After exhausting my administrative remedies with San Quentin, I followed up with a federal civil rights suit, Sawyer v. Chappell, et al., (Case No.3:15-cv-00220-JD). The District Court dismissed the case on summary judgment. But the U.S. Court of Appeals, Ninth Circuit (768 Fed. Appx.669 and 2019 U.S. App.LEXIS 11468) “reversed and remanded” the case back down on three issues. The case was settled last year. 

When a man’s freedom is taken away, all of his rights are not discarded. Some rights are preserved. But more importantly, when the past becomes a reminder of what a man is no longer, all he has are his words. A prisoner’s word has to mean something in prison because that’s all that’s left. His word fortifies his reputation as someone who is “solid.” If your word ain’t shit, you ain’t shit. It’s that simple. And I don’t write for the state. I write for the people. That’s a crime in and of itself.

At a time when the flaws in our criminal justice system are well-known and well-documented, experts and advocates say a shift in how the media covers prison and people impacted by incarceration is long overdue.

If I don’t get out of prison soon, look forward to more of my writings about incarceration. Like I said, I’m nothing like my aforementioned predecessors, but I’m nobody’s punk or Guerilla either. I’m a writer and a trained, college-educated journalist. Nine years later, I’m still fighting for my right to write and yours too. Because as George Jackson said, “It should never be easy for them to destroy us.”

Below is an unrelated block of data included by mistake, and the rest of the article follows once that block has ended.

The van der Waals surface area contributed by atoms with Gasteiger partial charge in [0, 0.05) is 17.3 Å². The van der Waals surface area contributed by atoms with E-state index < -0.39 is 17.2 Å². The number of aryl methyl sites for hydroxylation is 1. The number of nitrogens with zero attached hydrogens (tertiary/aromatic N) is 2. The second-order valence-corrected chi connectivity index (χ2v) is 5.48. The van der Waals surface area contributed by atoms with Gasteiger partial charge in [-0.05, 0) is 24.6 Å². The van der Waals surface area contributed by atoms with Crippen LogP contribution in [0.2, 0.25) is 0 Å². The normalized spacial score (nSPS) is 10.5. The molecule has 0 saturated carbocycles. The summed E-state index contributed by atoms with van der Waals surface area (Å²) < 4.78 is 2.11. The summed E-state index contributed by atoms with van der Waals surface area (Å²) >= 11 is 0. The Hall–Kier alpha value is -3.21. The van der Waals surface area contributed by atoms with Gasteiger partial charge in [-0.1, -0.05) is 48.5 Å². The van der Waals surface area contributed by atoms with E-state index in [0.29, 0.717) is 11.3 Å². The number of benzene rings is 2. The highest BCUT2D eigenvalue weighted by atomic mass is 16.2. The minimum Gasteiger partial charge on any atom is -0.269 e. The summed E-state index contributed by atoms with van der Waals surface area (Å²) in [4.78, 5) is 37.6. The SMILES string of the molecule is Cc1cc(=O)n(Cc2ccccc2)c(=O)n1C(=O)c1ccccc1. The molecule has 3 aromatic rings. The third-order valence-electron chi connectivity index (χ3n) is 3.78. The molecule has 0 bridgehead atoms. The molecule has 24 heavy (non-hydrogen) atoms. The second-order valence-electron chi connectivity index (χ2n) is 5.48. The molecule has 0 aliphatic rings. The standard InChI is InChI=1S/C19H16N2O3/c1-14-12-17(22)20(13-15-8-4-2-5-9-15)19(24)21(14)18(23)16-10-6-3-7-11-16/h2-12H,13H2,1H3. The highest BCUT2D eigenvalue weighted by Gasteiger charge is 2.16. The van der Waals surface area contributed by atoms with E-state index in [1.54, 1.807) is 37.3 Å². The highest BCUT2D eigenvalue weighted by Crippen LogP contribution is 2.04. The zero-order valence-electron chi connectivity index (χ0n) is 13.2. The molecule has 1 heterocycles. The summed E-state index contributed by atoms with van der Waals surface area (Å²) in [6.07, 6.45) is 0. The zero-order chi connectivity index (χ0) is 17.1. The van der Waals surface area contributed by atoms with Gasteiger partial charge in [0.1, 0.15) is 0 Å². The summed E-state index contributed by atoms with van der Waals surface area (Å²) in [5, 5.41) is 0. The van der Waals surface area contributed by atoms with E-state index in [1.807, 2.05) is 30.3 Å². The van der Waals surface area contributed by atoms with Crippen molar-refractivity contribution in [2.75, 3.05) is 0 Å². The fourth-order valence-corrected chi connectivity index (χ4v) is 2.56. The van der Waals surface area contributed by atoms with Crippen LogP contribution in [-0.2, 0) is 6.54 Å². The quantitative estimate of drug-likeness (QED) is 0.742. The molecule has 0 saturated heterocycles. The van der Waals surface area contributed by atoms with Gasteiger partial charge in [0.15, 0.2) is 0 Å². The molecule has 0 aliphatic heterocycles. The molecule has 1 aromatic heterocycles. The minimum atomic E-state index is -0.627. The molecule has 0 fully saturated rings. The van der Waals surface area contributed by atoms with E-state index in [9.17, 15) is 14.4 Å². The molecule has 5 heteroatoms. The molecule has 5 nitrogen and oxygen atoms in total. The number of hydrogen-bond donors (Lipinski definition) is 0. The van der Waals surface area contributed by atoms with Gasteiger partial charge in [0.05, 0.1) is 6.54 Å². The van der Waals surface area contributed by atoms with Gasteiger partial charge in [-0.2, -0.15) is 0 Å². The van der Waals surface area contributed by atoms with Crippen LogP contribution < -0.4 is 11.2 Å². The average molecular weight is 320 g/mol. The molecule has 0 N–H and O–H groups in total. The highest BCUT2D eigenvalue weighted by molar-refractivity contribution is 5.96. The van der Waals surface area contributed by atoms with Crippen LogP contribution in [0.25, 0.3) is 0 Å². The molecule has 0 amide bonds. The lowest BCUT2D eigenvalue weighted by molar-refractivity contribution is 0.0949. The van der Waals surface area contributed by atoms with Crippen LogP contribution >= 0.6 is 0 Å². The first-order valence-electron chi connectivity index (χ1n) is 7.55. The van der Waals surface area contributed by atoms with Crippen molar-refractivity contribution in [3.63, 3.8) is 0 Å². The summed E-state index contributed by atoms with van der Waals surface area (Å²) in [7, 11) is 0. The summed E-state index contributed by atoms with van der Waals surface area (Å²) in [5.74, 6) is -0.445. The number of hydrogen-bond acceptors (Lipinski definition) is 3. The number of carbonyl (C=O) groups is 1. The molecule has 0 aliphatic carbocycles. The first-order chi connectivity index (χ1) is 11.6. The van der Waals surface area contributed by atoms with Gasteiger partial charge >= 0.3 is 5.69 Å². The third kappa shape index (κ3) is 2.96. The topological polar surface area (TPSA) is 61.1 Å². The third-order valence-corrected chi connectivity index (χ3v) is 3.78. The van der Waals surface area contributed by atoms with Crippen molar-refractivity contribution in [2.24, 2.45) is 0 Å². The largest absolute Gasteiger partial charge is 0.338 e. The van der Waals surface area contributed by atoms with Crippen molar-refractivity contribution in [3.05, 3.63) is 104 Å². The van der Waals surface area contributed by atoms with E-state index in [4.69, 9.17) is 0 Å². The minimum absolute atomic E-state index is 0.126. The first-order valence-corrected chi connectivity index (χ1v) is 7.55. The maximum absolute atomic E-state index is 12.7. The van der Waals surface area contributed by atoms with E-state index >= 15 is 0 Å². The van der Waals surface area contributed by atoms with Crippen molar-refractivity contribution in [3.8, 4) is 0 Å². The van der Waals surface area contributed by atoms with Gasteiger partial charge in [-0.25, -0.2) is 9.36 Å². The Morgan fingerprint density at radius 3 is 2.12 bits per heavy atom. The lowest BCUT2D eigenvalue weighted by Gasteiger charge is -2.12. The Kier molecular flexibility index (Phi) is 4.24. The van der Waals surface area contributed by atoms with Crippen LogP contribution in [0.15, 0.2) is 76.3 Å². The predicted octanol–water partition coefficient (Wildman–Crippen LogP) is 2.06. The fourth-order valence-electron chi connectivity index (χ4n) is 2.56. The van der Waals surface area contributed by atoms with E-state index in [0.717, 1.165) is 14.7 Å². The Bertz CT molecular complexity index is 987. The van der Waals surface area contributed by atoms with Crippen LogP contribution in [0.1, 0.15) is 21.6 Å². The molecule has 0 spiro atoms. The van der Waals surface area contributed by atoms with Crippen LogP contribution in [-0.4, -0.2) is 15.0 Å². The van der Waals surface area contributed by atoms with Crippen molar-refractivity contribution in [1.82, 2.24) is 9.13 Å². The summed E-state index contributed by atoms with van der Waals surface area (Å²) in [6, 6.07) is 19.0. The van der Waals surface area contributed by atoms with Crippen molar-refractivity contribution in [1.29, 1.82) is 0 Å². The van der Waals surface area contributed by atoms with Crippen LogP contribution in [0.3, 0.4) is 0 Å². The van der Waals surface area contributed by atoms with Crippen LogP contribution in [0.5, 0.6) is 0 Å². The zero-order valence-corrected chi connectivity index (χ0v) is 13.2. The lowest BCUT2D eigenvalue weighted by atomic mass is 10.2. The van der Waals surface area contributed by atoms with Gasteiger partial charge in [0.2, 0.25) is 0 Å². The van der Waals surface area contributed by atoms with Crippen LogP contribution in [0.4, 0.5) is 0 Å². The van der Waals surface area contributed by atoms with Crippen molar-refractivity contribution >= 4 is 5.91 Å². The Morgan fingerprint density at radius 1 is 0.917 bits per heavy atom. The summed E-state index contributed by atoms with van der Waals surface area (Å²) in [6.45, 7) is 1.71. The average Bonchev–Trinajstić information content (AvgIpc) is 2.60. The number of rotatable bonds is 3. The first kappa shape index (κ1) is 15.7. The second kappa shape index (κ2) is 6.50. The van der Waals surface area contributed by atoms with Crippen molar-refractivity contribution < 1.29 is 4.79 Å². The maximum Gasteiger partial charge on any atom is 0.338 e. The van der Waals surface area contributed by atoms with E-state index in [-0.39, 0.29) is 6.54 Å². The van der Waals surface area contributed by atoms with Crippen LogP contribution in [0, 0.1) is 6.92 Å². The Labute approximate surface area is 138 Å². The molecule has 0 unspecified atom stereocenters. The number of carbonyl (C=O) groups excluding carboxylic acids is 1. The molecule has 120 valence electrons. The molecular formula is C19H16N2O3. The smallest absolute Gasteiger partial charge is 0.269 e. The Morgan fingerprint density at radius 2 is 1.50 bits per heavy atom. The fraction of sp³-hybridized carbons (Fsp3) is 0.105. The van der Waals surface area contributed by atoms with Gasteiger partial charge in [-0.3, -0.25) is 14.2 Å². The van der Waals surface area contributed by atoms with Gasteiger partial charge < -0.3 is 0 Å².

When prison gates slam behind an inmate he does not lose his human quality; his mind does not close to ideas; his intellect does not cease to feed on a free and open interchange of opinions; his yearning for self-respect does not end; nor his quest for self-realization conclude. If anything, the need for identity and self-respect are more compelling in the dehumanizing prison environment.

— Thurgood Marshall, U.S. Supreme Court Justice

Disclaimer: The views in this article are those of the author. Prison Journalism Project has verified the writer’s identity and basic facts such as the names of institutions mentioned.

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Kevin D. Sawyer

Kevin D. Sawyer is an African American native of San Francisco and has written numerous short stories, memoirs, essays, poems and journals. He is a contributing writer for PJP, a a member of the Society of Professional Journalists and a former associate editor for San Quentin News. Some of his work has appeared in the San Francisco Chronicle, Oakland Post, California Prison Focus and others. He was a 2019 PEN American Honorable Mention in nonfiction, a 2016 recipient of The James Aronson Award for community journalism, and part of the San Quentin News team that won SPJ’s 2014 James Madison Freedom of Information Award. Prior to incarceration, Kevin worked in the telecommunications industry for 14 years. He holds a bachelor of arts in mass communication from California State University, Hayward.